David
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Old 09-21-2016, 12:04 AM   #38
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The best cure for altitude sickness is to go back down at least 1000 feet and rest there for 24 hours. Not doing so can cause real problems, like brain swelling.
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Old 09-21-2016, 07:30 AM   #39
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Tires, tires, tires!! Keep better/newer tires than is reasonable, and make sure they are of recent manufacture....the date they were made is very important. Following this rule for 55,000 miles in Alaska, Newfoundland, canyons and deserts of the southwest, Rocky Mtns. And such....we have never even needed to inflate. Safe travels.
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Old 09-21-2016, 04:17 PM   #40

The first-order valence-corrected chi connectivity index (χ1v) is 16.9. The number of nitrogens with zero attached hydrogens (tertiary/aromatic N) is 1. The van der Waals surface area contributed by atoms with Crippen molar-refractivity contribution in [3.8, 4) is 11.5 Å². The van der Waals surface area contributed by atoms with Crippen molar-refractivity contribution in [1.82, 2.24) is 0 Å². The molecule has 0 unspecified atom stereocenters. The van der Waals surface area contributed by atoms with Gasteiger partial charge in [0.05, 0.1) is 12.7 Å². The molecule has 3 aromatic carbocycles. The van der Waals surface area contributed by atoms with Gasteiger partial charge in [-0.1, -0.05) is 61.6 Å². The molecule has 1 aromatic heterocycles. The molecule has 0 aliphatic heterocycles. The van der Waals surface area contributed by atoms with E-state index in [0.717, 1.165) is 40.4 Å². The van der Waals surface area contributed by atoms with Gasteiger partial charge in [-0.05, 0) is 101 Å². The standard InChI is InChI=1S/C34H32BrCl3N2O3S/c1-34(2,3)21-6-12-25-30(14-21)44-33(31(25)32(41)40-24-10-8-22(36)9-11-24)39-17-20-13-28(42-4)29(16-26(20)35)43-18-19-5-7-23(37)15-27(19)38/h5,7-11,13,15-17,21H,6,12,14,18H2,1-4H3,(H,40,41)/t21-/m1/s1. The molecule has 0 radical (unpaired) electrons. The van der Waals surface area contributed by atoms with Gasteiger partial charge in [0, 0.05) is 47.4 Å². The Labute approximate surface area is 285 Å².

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To add to rjack's advice, while roadside assistance is nice to have, once you start getting further from the larger communities, the longer it can take for someone to reach you. If you haven't changed a tire on your tow vehicle or trailer before, take time to practice as many times as you can. All the able-bodied adults in your party should know how to do it. The wheels on your tow vehicle might be pretty heavy, so could be a two person job. Get a battery jump/air compressor that has it's own heavy duty battery, and make sure it's fully charged before you leave. Doesn't hurt to have a spare battery either, in case a cab light stays on overnight or the seven-way doesn't get unplugged. You might also have some other ghosts that can deplete a battery so low it won't hold a charge. Our '99 Expedition had air bag suspension that developed a slow leak, and the compressor ran even when the vehicle wasn't running. Sucked the life out of a battery less than a year old.